This week’s Food for Thought:
After playing several characters in the Lab and Clinic, and reviewing the Milgram and Stanford Prison videos, describe and compare your reaction to the decisions you made as different characters and explain how you intend to avoid research misconduct.
Growing up outside of New York City, virtually nothing on television was censored during the 1970’s. Over several afternoons, Leon Uris’ novel QBVII was aired on television. As a twelve-year-old, I sat mesmerized as the libel trial of Adam Kelno unfolded in the Queen’s Bench, courtroom seven. I had no context with which to place the events detailing medical experiments conducted on those in concentrations camps during World War II. History for me typically recycled the main events from Columbus to the Civil War, with rarely any reference to harm, risk or justice for individuals who lived through such atrocities. While young, I knew that what I was watching was unethical, even if I didn’t have the correct vernacular with which to describe what I saw.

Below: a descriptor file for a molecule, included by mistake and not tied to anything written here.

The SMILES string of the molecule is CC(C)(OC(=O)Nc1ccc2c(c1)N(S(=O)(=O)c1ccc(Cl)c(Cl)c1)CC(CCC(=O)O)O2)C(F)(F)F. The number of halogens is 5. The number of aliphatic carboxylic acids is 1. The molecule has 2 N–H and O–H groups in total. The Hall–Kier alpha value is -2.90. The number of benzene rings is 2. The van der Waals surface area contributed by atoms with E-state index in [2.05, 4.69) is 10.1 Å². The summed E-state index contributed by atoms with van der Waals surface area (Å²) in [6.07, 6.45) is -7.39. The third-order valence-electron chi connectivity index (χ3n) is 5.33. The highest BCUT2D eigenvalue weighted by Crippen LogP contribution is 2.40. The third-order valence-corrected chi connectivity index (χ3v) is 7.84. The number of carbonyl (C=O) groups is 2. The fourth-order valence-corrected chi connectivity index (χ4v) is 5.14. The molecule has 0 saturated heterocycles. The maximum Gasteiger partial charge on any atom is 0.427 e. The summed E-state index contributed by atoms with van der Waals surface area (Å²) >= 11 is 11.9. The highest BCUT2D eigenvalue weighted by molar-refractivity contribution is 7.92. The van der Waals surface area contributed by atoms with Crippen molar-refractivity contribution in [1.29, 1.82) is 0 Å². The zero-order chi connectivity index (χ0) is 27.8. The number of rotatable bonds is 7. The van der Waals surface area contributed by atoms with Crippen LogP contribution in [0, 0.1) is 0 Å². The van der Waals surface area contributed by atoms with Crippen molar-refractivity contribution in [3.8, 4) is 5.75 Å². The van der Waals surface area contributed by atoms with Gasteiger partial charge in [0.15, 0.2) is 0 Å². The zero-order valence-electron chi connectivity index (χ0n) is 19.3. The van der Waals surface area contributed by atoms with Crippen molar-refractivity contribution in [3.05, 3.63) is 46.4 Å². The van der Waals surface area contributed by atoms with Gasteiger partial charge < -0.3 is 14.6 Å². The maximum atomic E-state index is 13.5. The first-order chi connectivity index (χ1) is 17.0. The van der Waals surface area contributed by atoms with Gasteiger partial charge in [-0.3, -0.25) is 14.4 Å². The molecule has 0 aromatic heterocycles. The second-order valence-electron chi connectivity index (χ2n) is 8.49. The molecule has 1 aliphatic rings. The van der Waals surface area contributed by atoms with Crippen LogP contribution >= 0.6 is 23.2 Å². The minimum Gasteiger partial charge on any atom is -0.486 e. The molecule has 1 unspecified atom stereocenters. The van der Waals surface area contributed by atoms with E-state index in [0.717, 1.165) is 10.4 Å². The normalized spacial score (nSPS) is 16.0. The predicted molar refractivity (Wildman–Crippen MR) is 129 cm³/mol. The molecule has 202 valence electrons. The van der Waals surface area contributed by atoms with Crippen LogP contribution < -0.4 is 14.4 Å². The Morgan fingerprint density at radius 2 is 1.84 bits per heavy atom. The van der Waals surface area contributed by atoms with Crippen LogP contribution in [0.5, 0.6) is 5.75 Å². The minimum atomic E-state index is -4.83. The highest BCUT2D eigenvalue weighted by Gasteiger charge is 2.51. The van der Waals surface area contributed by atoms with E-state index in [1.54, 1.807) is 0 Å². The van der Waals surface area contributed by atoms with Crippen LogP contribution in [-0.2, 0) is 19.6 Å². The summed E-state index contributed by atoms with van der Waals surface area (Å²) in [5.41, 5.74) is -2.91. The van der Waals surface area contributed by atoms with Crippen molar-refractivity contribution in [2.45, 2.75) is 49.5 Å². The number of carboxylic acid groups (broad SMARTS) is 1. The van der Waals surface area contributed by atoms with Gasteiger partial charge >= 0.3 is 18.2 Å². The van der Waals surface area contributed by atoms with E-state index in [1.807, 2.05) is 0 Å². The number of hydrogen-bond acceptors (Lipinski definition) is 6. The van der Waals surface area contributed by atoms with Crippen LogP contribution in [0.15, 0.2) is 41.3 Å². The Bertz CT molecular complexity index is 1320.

The Nuremberg Trials, as discussed by Babbie when introducing the concept of “No Harm to the Participants,” was referenced several times in last week’s CITI training. Understanding the historical basis for the Belmont Report, helps me to better understand the basis for creating standard protocols for conducting research with humans. Part of being a member of a society, he contends “…is knowing what that society considers ethical and unethical” (Babbie, 2015:62).Understanding what the social research community considers ethical means that each member who participates in research must adhere to the principles of the social research community.